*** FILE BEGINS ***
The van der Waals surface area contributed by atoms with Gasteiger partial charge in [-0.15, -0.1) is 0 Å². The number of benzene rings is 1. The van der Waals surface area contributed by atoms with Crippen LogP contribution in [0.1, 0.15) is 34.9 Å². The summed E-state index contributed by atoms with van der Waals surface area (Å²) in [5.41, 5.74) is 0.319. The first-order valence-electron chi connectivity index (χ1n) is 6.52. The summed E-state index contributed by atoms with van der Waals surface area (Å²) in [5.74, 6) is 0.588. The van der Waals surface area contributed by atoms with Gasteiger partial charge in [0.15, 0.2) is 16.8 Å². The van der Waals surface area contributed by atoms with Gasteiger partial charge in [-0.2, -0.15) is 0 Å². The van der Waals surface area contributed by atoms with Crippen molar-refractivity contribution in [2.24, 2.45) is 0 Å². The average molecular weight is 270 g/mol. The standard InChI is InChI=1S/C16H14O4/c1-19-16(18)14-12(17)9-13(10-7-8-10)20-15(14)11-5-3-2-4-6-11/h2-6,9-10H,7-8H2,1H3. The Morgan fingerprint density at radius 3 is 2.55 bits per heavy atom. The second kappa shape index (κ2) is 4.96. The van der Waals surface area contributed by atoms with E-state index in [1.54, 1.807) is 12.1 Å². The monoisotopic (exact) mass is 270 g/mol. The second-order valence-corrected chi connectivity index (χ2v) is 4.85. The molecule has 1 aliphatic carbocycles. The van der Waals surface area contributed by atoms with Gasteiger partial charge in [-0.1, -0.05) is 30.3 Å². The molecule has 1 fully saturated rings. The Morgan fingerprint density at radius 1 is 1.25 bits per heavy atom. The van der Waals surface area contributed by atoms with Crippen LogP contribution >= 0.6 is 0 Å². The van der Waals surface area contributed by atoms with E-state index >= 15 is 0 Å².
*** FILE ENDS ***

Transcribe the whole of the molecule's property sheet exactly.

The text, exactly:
The van der Waals surface area contributed by atoms with Gasteiger partial charge in [-0.15, -0.1) is 0 Å². The number of benzene rings is 1. The van der Waals surface area contributed by atoms with Crippen LogP contribution in [0.1, 0.15) is 34.9 Å². The summed E-state index contributed by atoms with van der Waals surface area (Å²) in [5.41, 5.74) is 0.319. The first-order valence-electron chi connectivity index (χ1n) is 6.52. The summed E-state index contributed by atoms with van der Waals surface area (Å²) in [5.74, 6) is 0.588. The van der Waals surface area contributed by atoms with Gasteiger partial charge in [0.15, 0.2) is 16.8 Å². The van der Waals surface area contributed by atoms with Gasteiger partial charge in [-0.2, -0.15) is 0 Å². The van der Waals surface area contributed by atoms with Crippen molar-refractivity contribution in [2.24, 2.45) is 0 Å². The average molecular weight is 270 g/mol. The standard InChI is InChI=1S/C16H14O4/c1-19-16(18)14-12(17)9-13(10-7-8-10)20-15(14)11-5-3-2-4-6-11/h2-6,9-10H,7-8H2,1H3. The Morgan fingerprint density at radius 3 is 2.55 bits per heavy atom. The second kappa shape index (κ2) is 4.96. The van der Waals surface area contributed by atoms with E-state index in [1.54, 1.807) is 12.1 Å². The monoisotopic (exact) mass is 270 g/mol. The second-order valence-corrected chi connectivity index (χ2v) is 4.85. The molecule has 1 aliphatic carbocycles. The van der Waals surface area contributed by atoms with Gasteiger partial charge in [-0.1, -0.05) is 30.3 Å². The molecule has 1 fully saturated rings. The Morgan fingerprint density at radius 1 is 1.25 bits per heavy atom. The van der Waals surface area contributed by atoms with Crippen LogP contribution >= 0.6 is 0 Å². The van der Waals surface area contributed by atoms with E-state index >= 15 is 0 Å².